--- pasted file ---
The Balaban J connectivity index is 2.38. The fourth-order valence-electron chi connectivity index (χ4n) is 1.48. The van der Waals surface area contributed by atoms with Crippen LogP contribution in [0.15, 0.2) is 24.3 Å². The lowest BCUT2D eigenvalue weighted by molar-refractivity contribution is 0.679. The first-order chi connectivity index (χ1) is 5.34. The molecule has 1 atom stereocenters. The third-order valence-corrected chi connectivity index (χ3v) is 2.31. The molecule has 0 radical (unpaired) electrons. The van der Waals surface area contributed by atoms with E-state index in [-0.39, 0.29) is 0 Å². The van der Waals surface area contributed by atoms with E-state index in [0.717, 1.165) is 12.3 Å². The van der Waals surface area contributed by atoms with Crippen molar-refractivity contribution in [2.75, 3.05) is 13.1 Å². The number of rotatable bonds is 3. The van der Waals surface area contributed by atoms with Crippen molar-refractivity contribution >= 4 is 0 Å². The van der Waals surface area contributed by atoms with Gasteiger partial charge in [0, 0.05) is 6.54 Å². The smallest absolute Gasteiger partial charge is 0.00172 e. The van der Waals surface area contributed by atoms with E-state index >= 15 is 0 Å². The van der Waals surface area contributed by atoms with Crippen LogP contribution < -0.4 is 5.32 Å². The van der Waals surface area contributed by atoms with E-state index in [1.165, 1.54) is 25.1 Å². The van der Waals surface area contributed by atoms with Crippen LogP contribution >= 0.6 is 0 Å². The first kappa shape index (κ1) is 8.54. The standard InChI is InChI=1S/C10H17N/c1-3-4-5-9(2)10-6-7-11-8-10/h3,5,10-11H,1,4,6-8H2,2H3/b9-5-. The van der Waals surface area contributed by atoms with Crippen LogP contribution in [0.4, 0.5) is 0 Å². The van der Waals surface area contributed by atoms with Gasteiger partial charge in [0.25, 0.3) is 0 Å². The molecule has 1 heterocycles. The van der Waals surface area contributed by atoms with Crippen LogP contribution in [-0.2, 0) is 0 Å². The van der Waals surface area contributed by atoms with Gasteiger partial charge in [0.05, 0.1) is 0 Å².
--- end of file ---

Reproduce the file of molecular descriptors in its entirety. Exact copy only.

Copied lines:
The Balaban J connectivity index is 2.38. The fourth-order valence-electron chi connectivity index (χ4n) is 1.48. The van der Waals surface area contributed by atoms with Crippen LogP contribution in [0.15, 0.2) is 24.3 Å². The lowest BCUT2D eigenvalue weighted by molar-refractivity contribution is 0.679. The first-order chi connectivity index (χ1) is 5.34. The molecule has 1 atom stereocenters. The third-order valence-corrected chi connectivity index (χ3v) is 2.31. The molecule has 0 radical (unpaired) electrons. The van der Waals surface area contributed by atoms with E-state index in [-0.39, 0.29) is 0 Å². The van der Waals surface area contributed by atoms with E-state index in [0.717, 1.165) is 12.3 Å². The van der Waals surface area contributed by atoms with Crippen molar-refractivity contribution in [2.75, 3.05) is 13.1 Å². The number of rotatable bonds is 3. The van der Waals surface area contributed by atoms with Crippen molar-refractivity contribution >= 4 is 0 Å². The van der Waals surface area contributed by atoms with Gasteiger partial charge in [0, 0.05) is 6.54 Å². The smallest absolute Gasteiger partial charge is 0.00172 e. The van der Waals surface area contributed by atoms with E-state index >= 15 is 0 Å². The van der Waals surface area contributed by atoms with Crippen LogP contribution < -0.4 is 5.32 Å². The van der Waals surface area contributed by atoms with E-state index in [1.165, 1.54) is 25.1 Å². The van der Waals surface area contributed by atoms with Crippen LogP contribution >= 0.6 is 0 Å². The first kappa shape index (κ1) is 8.54. The standard InChI is InChI=1S/C10H17N/c1-3-4-5-9(2)10-6-7-11-8-10/h3,5,10-11H,1,4,6-8H2,2H3/b9-5-. The van der Waals surface area contributed by atoms with Crippen LogP contribution in [0.4, 0.5) is 0 Å². The van der Waals surface area contributed by atoms with Gasteiger partial charge in [0.25, 0.3) is 0 Å². The molecule has 1 heterocycles. The van der Waals surface area contributed by atoms with Crippen LogP contribution in [-0.2, 0) is 0 Å². The van der Waals surface area contributed by atoms with Gasteiger partial charge in [0.05, 0.1) is 0 Å².